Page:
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HMS Alert 1777 1:48 Group Build

Build Reference Documents

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Thank you Paul, but I realy hoped to find you "translation" of the Instructions here ;)
Also, my copy of the instructions are becoming paler and paler to the end ... I was able to scan and enhance most of the pictures, but I can't see any of the pictures with the metal parts on in...
I have asked Trident for an electronic Instruction, but haven't heared from them yet.
Maybe someone could scan the 3 pages (46-48) and post them please?
 
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Thanks Paul.. Great info...and thanks JohnA..I am still of the opinion that I will "clean up" at a later stage of construction.
One little inaccurate "grind "could render the entire rib unserviceable.(Is my lack of self confidence and top of the range tools showing itself?)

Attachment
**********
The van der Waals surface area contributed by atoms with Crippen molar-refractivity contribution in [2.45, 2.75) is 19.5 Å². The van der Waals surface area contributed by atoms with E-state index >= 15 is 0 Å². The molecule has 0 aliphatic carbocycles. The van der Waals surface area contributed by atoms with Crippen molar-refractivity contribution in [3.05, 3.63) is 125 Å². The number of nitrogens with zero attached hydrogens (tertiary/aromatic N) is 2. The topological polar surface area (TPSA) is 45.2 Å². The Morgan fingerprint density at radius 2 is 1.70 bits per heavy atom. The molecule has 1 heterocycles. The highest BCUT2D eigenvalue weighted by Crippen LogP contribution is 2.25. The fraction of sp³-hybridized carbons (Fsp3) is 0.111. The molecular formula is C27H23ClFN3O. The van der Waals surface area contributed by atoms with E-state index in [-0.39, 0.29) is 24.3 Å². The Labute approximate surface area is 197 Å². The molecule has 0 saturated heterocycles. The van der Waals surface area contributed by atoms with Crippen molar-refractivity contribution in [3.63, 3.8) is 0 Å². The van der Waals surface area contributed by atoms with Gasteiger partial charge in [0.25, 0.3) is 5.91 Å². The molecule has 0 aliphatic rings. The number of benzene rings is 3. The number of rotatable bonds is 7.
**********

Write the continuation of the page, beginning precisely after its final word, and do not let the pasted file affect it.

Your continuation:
Also I have noticed that the variance and flexablity of the templates could cause an issue.
Some of the margins are scarceley a gnats dick in size.
I do appreciate the input from you guys.
 
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I wonder about a few things related to the grinding /fairing of frames. I'm not sure if it is the right place to ask but it came to my mind when looking at the pictures in the 'frame template guide'.
Are any of you guys planning to use brass bolts/nails in the frames? I guess it would be very hard to control a drill bit if the angle against the surface is not somewhere around perpendicular, so for the bolts/nails in the chucks, should the holes be drilled before the grinding?
Would you also stick in the brass nails before grinding? And if so, how to deal with blackening?